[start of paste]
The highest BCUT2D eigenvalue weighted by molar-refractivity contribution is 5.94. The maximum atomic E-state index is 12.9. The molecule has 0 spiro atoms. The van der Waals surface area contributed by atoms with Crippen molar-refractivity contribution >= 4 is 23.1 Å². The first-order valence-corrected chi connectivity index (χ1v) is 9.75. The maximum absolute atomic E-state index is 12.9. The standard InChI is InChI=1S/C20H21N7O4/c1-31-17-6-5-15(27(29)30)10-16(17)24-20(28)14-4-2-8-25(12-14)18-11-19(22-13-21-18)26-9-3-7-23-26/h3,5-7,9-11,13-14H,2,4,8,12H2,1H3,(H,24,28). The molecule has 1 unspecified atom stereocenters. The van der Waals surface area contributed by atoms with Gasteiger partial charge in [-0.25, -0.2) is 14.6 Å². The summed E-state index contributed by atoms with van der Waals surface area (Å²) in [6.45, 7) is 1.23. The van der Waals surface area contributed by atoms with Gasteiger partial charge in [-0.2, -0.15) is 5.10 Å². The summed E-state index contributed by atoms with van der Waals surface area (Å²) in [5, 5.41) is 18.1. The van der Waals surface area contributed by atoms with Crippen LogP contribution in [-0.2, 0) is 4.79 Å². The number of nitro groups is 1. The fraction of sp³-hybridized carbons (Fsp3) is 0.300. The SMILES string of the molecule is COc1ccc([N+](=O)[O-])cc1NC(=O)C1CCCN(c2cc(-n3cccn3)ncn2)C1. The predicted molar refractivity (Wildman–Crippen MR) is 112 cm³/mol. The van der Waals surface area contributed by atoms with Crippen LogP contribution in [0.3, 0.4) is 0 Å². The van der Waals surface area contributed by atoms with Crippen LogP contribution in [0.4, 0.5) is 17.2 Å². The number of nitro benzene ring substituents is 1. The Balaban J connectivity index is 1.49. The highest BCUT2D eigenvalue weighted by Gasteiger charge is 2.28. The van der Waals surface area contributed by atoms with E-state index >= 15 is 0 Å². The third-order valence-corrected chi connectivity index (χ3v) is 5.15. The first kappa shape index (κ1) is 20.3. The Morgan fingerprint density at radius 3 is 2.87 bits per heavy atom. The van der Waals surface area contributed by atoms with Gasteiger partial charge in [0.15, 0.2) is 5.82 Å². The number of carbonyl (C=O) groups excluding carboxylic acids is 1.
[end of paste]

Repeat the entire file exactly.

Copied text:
The highest BCUT2D eigenvalue weighted by molar-refractivity contribution is 5.94. The maximum atomic E-state index is 12.9. The molecule has 0 spiro atoms. The van der Waals surface area contributed by atoms with Crippen molar-refractivity contribution >= 4 is 23.1 Å². The first-order valence-corrected chi connectivity index (χ1v) is 9.75. The maximum absolute atomic E-state index is 12.9. The standard InChI is InChI=1S/C20H21N7O4/c1-31-17-6-5-15(27(29)30)10-16(17)24-20(28)14-4-2-8-25(12-14)18-11-19(22-13-21-18)26-9-3-7-23-26/h3,5-7,9-11,13-14H,2,4,8,12H2,1H3,(H,24,28). The molecule has 1 unspecified atom stereocenters. The van der Waals surface area contributed by atoms with Gasteiger partial charge in [-0.25, -0.2) is 14.6 Å². The summed E-state index contributed by atoms with van der Waals surface area (Å²) in [6.45, 7) is 1.23. The van der Waals surface area contributed by atoms with Gasteiger partial charge in [-0.2, -0.15) is 5.10 Å². The summed E-state index contributed by atoms with van der Waals surface area (Å²) in [5, 5.41) is 18.1. The van der Waals surface area contributed by atoms with Crippen LogP contribution in [-0.2, 0) is 4.79 Å². The number of nitro groups is 1. The fraction of sp³-hybridized carbons (Fsp3) is 0.300. The SMILES string of the molecule is COc1ccc([N+](=O)[O-])cc1NC(=O)C1CCCN(c2cc(-n3cccn3)ncn2)C1. The predicted molar refractivity (Wildman–Crippen MR) is 112 cm³/mol. The van der Waals surface area contributed by atoms with Crippen LogP contribution in [0.3, 0.4) is 0 Å². The van der Waals surface area contributed by atoms with Crippen LogP contribution in [0.4, 0.5) is 17.2 Å². The number of nitro benzene ring substituents is 1. The Balaban J connectivity index is 1.49. The highest BCUT2D eigenvalue weighted by Gasteiger charge is 2.28. The van der Waals surface area contributed by atoms with E-state index >= 15 is 0 Å². The third-order valence-corrected chi connectivity index (χ3v) is 5.15. The first kappa shape index (κ1) is 20.3. The Morgan fingerprint density at radius 3 is 2.87 bits per heavy atom. The van der Waals surface area contributed by atoms with Gasteiger partial charge in [0.15, 0.2) is 5.82 Å². The number of carbonyl (C=O) groups excluding carboxylic acids is 1.